Motorcycle Commentary Please, Elon, Make an Electric Motorcycle!

I don’t believe in New Year’s Resolutions. As Thomas Jefferson said, “Never put off for tomorrow, what you can do today.” I believe in setting goals and immediately taking action, whether it is January 1 or December 1. If you have to wait until the New Year, the resolution must not be that important.

The conventional standards of resolutions were once a part of my life, and every New Year’s Eve I’d make my resolutions, such as riding faster, eating better, making people happier, drinking less, or whatever.

Ron Lieback Ultimate MotorcyclingAbout five years ago that changed. I’ve since replaced resolution talk with what I’d like to see others accomplish throughout the upcoming year. Of course, there’s much I’d love to see in 2018 motorcycling. Here are a few of the headlines I’d like to see in 2018.

Elon Musk Designs Electric Motorcycle.

Come on, Elon, let’s get some of your non-stop energy into the electric motorcycle market. You’re designing tractor trailers and trucks, so motorcycles are the next logical step. While we’re at it, make them two-wheel drive with unbelievable traction control that will work in snow, and design the coolest user interface ever. Please start designing the Tesla Model MC. I will pre-order mine today.

Rider Learns How to Wrench.

I have some motorcycling friends that are amazing at their crafts, from plumbers to machinists to entrepreneurs running million-dollar businesses. Some are millennials, others pushing 40 like me, and the rest older. Sadly, only a handful of these friends know how to turn a wrench. Working on a motorcycle brings the personality of that bike closer to the rider’s soul. It’s also good for late-night self medicating, or to fill those cold winter nights when there’s a few feet of snow on the ground here in Northeast Pennsylvania. For 2018, motorcyclists should take the time to learn some wrenching, even if its a simple task like changing a spark plug or cleaning a chain.

Riders Ride More Than Post About Riding.

It’s great to expose your love of motorcycles across every social media platform. But sometimes riders do more posting than riding. It’s like the old clique of riders taking their $30k motorcycles and spending most of the day at the local Starbucks. For 2018, ride more and post less.

Valentino Rossi Claims 10th World Title.

I’m not a Valentino Rossi fanboy. I respect him because he’s a few months older than me, and what he has accomplished is beyond impressive. Give me a 200+ horsepower prototype, and have me race 18 rounds in 15 countries, and I’d falter. Though he’s surely showing signs of aging, he showed promise throughout 2017, and proved his super fitness by racing a mere 21 days after breaking his right leg in a motocross-training crash. Rossi is a true entrepreneur of the racetrack, and he deserves a 10th title so he can retire and become GP racing’s strongest promoter.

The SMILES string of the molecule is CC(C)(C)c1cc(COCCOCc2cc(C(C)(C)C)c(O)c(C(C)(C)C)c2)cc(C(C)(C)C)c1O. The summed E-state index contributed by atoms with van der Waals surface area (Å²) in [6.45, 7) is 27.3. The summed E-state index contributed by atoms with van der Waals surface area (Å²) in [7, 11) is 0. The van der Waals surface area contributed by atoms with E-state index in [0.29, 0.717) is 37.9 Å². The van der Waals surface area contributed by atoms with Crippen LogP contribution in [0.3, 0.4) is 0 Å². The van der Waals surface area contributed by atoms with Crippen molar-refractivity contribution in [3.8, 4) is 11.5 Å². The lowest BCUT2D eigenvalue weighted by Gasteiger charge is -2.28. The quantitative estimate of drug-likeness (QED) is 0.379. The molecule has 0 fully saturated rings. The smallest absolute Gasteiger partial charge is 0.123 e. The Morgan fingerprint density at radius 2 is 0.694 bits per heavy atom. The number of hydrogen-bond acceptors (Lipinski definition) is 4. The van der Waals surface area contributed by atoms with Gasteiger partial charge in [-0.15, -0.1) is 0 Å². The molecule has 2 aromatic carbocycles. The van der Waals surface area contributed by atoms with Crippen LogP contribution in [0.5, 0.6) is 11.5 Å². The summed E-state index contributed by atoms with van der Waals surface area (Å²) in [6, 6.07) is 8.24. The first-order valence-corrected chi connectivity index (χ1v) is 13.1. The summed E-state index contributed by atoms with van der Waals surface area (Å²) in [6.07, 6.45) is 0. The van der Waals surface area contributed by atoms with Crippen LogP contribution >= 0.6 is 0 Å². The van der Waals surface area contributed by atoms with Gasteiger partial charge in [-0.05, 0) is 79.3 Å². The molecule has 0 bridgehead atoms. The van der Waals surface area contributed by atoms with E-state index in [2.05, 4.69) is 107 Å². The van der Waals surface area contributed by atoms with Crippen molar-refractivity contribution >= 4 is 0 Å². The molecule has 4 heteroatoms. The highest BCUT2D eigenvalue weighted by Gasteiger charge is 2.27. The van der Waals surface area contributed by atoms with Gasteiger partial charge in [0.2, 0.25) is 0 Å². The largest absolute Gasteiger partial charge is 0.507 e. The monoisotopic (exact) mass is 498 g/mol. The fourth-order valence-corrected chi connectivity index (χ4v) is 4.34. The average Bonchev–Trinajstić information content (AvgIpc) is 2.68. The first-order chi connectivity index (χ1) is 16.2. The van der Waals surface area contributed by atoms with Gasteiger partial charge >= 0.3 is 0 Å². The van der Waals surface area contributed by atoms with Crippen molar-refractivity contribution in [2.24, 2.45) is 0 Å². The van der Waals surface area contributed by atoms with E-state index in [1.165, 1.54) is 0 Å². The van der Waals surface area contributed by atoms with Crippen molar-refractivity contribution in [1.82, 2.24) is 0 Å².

Competition Among Journalists Continues.

The motorcycle industry is awesome. Most journos from competing publications love to not only ride with their fellow writers, but relax. After the bikes are parked, we all bitch, talk about the new and the old, and the upcoming and forthcoming. This is good energy among friends, but once everyone gets behind the screen, it’s on. Friendly competition only brings a better product to the readers, and for 2018 I’m hoping to see this competition among moto-journalists strengthen. It’s simply better for the consumers.

Mid-Weight ADV Perfection.

Okay, this is a huge one for me. I’m buying a KTM 1090 Adventure R because I need serious off-road ability and no more proving my ADV skills on an the old clunky “el mule” (no caps needed) V-Strom DL1000 I have with like 80k miles. The main reason for the 1090 R? A 21-inch rim and tubeless tires. I have three Hondas in my basement (yep, I’m East Coast!), and I’d love to have a Honda CRF1000L Africa Twin, but I can’t deal with tubes.

It’s not that I can’t, but I won’t. I wanted a Ducati Multistrada 950, but it’s not exactly built for the off-road beatings that I know the KTM will take. Plus it has a 19-inch front wheel. Ducati…if you had a 21-/18-inch wheel setup with spoked rims, and a bit more suspension travel, my $15,000 investment would have come your way.

Ducati V4: Significant Improvement Over Beloved V2.

Yes, onto Ducati again. I own a few motorcycles, and five of eight are V-twins, and three are Ducatis. The others are a V4 (Honda VFR800F), and some single-cylinder dirt bikes. There’s also my three-year old son’s Yamaha TT-R50, which was the only bike I crashed in the past five years…we won’t go there.

2018 Ducati Panigale V4I’ve had nothing but pure love for the Ducati twin, but the times they are a-changin’ and the new Pangiale V4 has surfaced. I’m a huge fan of Aprilia V4 machinery, and it’ll be interesting to see what Ducati has created. I’m heading to Valencia in three weeks to see if this is the real deal. I am not so much in love with the styling, but the sound of that engine trumps any dislike of looks. I’m hoping not to like it too much—I don’t want to go broke in 2018 due to buying motorcycles.

They are my wishes for what I want to see in 2018. What do you think 2018 will bring to motorcycle world?